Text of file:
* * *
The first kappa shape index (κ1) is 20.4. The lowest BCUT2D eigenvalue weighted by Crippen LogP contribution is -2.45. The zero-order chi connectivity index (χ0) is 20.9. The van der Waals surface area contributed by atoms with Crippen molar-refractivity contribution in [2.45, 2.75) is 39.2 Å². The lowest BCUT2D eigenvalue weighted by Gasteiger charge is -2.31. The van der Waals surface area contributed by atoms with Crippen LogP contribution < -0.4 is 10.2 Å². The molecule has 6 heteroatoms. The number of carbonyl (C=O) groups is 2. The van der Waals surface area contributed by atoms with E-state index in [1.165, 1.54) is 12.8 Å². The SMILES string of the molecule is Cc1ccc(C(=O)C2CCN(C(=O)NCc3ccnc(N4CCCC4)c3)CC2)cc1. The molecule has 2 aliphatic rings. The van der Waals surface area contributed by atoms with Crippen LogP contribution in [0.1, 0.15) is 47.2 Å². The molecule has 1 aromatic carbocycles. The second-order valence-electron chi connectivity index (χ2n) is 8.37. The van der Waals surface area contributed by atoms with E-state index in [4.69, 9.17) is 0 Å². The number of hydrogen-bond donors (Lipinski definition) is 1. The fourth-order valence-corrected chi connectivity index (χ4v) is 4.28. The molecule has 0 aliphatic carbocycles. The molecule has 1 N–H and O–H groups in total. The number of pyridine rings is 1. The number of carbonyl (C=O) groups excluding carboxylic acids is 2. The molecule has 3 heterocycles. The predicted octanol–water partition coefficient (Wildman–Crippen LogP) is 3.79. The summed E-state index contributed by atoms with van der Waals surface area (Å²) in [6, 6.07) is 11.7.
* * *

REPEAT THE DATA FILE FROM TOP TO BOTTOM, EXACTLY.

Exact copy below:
The first kappa shape index (κ1) is 20.4. The lowest BCUT2D eigenvalue weighted by Crippen LogP contribution is -2.45. The zero-order chi connectivity index (χ0) is 20.9. The van der Waals surface area contributed by atoms with Crippen molar-refractivity contribution in [2.45, 2.75) is 39.2 Å². The lowest BCUT2D eigenvalue weighted by Gasteiger charge is -2.31. The van der Waals surface area contributed by atoms with Crippen LogP contribution < -0.4 is 10.2 Å². The molecule has 6 heteroatoms. The number of carbonyl (C=O) groups is 2. The van der Waals surface area contributed by atoms with E-state index in [1.165, 1.54) is 12.8 Å². The SMILES string of the molecule is Cc1ccc(C(=O)C2CCN(C(=O)NCc3ccnc(N4CCCC4)c3)CC2)cc1. The molecule has 2 aliphatic rings. The van der Waals surface area contributed by atoms with Crippen LogP contribution in [0.1, 0.15) is 47.2 Å². The molecule has 1 aromatic carbocycles. The second-order valence-electron chi connectivity index (χ2n) is 8.37. The van der Waals surface area contributed by atoms with E-state index in [4.69, 9.17) is 0 Å². The number of hydrogen-bond donors (Lipinski definition) is 1. The fourth-order valence-corrected chi connectivity index (χ4v) is 4.28. The molecule has 0 aliphatic carbocycles. The molecule has 1 N–H and O–H groups in total. The number of pyridine rings is 1. The number of carbonyl (C=O) groups excluding carboxylic acids is 2. The molecule has 3 heterocycles. The predicted octanol–water partition coefficient (Wildman–Crippen LogP) is 3.79. The summed E-state index contributed by atoms with van der Waals surface area (Å²) in [6, 6.07) is 11.7.